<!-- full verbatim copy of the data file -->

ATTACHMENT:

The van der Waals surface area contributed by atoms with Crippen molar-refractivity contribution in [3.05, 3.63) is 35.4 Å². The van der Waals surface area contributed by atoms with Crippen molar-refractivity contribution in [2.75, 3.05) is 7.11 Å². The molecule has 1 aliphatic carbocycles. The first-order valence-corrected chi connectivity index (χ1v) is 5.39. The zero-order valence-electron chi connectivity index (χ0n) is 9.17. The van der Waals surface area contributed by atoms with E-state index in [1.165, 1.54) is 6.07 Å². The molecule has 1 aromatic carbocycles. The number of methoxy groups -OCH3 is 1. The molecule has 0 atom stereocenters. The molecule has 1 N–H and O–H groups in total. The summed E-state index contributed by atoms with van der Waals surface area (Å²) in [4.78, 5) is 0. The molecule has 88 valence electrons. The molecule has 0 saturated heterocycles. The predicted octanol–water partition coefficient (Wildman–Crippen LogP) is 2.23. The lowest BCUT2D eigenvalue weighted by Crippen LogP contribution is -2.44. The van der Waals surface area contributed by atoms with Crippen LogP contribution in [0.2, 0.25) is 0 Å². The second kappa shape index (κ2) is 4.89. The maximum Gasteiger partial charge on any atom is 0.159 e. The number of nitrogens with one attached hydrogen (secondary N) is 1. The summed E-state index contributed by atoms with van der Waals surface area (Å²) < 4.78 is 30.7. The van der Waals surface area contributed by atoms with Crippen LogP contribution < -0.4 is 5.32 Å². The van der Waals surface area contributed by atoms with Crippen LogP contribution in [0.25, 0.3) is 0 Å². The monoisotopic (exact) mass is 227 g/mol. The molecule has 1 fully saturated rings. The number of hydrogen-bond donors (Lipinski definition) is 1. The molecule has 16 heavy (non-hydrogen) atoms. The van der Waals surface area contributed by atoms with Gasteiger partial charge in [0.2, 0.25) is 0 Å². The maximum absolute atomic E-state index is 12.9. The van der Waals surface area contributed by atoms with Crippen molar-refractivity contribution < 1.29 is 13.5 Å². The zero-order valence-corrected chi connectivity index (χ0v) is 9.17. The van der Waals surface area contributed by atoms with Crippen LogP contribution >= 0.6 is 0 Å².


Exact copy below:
The van der Waals surface area contributed by atoms with Crippen molar-refractivity contribution in [3.05, 3.63) is 35.4 Å². The van der Waals surface area contributed by atoms with Crippen molar-refractivity contribution in [2.75, 3.05) is 7.11 Å². The molecule has 1 aliphatic carbocycles. The first-order valence-corrected chi connectivity index (χ1v) is 5.39. The zero-order valence-electron chi connectivity index (χ0n) is 9.17. The van der Waals surface area contributed by atoms with E-state index in [1.165, 1.54) is 6.07 Å². The molecule has 1 aromatic carbocycles. The number of methoxy groups -OCH3 is 1. The molecule has 0 atom stereocenters. The molecule has 1 N–H and O–H groups in total. The summed E-state index contributed by atoms with van der Waals surface area (Å²) in [4.78, 5) is 0. The molecule has 88 valence electrons. The molecule has 0 saturated heterocycles. The predicted octanol–water partition coefficient (Wildman–Crippen LogP) is 2.23. The lowest BCUT2D eigenvalue weighted by Crippen LogP contribution is -2.44. The van der Waals surface area contributed by atoms with Crippen LogP contribution in [0.2, 0.25) is 0 Å². The second kappa shape index (κ2) is 4.89. The maximum Gasteiger partial charge on any atom is 0.159 e. The number of nitrogens with one attached hydrogen (secondary N) is 1. The summed E-state index contributed by atoms with van der Waals surface area (Å²) < 4.78 is 30.7. The van der Waals surface area contributed by atoms with Crippen LogP contribution < -0.4 is 5.32 Å². The van der Waals surface area contributed by atoms with Crippen LogP contribution in [0.25, 0.3) is 0 Å². The monoisotopic (exact) mass is 227 g/mol. The molecule has 1 fully saturated rings. The number of hydrogen-bond donors (Lipinski definition) is 1. The molecule has 16 heavy (non-hydrogen) atoms. The van der Waals surface area contributed by atoms with Gasteiger partial charge in [0.2, 0.25) is 0 Å². The maximum absolute atomic E-state index is 12.9. The van der Waals surface area contributed by atoms with Crippen molar-refractivity contribution < 1.29 is 13.5 Å². The zero-order valence-corrected chi connectivity index (χ0v) is 9.17. The van der Waals surface area contributed by atoms with Crippen LogP contribution >= 0.6 is 0 Å².